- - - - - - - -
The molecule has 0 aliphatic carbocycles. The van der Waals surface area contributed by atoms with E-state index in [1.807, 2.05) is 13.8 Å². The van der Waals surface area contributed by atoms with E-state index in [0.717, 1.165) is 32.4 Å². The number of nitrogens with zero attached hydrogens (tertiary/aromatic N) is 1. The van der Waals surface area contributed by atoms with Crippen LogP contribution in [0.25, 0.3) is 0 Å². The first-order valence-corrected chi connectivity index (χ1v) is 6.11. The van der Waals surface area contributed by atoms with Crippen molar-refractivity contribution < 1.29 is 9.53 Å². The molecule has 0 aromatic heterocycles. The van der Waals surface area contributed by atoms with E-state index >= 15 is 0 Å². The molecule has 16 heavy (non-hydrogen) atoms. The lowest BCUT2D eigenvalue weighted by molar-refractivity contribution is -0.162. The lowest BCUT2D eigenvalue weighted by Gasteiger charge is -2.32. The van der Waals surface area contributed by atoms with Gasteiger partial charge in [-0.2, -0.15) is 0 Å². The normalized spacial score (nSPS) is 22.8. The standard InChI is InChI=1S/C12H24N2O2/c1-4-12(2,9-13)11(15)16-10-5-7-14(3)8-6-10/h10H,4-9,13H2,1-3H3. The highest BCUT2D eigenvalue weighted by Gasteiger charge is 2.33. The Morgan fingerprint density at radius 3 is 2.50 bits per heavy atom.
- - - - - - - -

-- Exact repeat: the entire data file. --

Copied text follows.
The molecule has 0 aliphatic carbocycles. The van der Waals surface area contributed by atoms with E-state index in [1.807, 2.05) is 13.8 Å². The van der Waals surface area contributed by atoms with E-state index in [0.717, 1.165) is 32.4 Å². The number of nitrogens with zero attached hydrogens (tertiary/aromatic N) is 1. The van der Waals surface area contributed by atoms with Crippen LogP contribution in [0.25, 0.3) is 0 Å². The first-order valence-corrected chi connectivity index (χ1v) is 6.11. The van der Waals surface area contributed by atoms with Crippen molar-refractivity contribution < 1.29 is 9.53 Å². The molecule has 0 aromatic heterocycles. The van der Waals surface area contributed by atoms with E-state index >= 15 is 0 Å². The molecule has 16 heavy (non-hydrogen) atoms. The lowest BCUT2D eigenvalue weighted by molar-refractivity contribution is -0.162. The lowest BCUT2D eigenvalue weighted by Gasteiger charge is -2.32. The van der Waals surface area contributed by atoms with Gasteiger partial charge in [-0.2, -0.15) is 0 Å². The normalized spacial score (nSPS) is 22.8. The standard InChI is InChI=1S/C12H24N2O2/c1-4-12(2,9-13)11(15)16-10-5-7-14(3)8-6-10/h10H,4-9,13H2,1-3H3. The highest BCUT2D eigenvalue weighted by Gasteiger charge is 2.33. The Morgan fingerprint density at radius 3 is 2.50 bits per heavy atom.